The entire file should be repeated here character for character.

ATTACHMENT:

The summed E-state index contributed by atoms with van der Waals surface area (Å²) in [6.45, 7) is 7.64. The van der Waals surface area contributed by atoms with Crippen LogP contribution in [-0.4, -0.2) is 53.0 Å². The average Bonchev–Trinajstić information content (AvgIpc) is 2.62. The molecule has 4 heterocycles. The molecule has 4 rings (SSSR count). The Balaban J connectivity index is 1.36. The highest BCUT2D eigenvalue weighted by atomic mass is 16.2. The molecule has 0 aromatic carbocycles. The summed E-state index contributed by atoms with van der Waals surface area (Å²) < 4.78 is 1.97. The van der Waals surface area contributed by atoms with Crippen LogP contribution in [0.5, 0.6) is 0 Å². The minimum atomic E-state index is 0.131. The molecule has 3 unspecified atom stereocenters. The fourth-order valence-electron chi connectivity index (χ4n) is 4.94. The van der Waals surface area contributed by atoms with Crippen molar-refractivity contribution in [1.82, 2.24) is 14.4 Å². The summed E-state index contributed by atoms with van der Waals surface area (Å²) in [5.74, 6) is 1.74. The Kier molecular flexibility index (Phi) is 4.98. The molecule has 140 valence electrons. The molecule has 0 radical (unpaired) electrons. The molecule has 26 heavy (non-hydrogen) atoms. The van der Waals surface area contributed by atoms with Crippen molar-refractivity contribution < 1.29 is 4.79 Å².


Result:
The summed E-state index contributed by atoms with van der Waals surface area (Å²) in [6.45, 7) is 7.64. The van der Waals surface area contributed by atoms with Crippen LogP contribution in [-0.4, -0.2) is 53.0 Å². The average Bonchev–Trinajstić information content (AvgIpc) is 2.62. The molecule has 4 heterocycles. The molecule has 4 rings (SSSR count). The Balaban J connectivity index is 1.36. The highest BCUT2D eigenvalue weighted by atomic mass is 16.2. The molecule has 0 aromatic carbocycles. The summed E-state index contributed by atoms with van der Waals surface area (Å²) < 4.78 is 1.97. The van der Waals surface area contributed by atoms with Crippen LogP contribution in [0.5, 0.6) is 0 Å². The minimum atomic E-state index is 0.131. The molecule has 3 unspecified atom stereocenters. The fourth-order valence-electron chi connectivity index (χ4n) is 4.94. The van der Waals surface area contributed by atoms with Crippen molar-refractivity contribution in [1.82, 2.24) is 14.4 Å². The summed E-state index contributed by atoms with van der Waals surface area (Å²) in [5.74, 6) is 1.74. The Kier molecular flexibility index (Phi) is 4.98. The molecule has 140 valence electrons. The molecule has 0 radical (unpaired) electrons. The molecule has 26 heavy (non-hydrogen) atoms. The van der Waals surface area contributed by atoms with Crippen molar-refractivity contribution < 1.29 is 4.79 Å².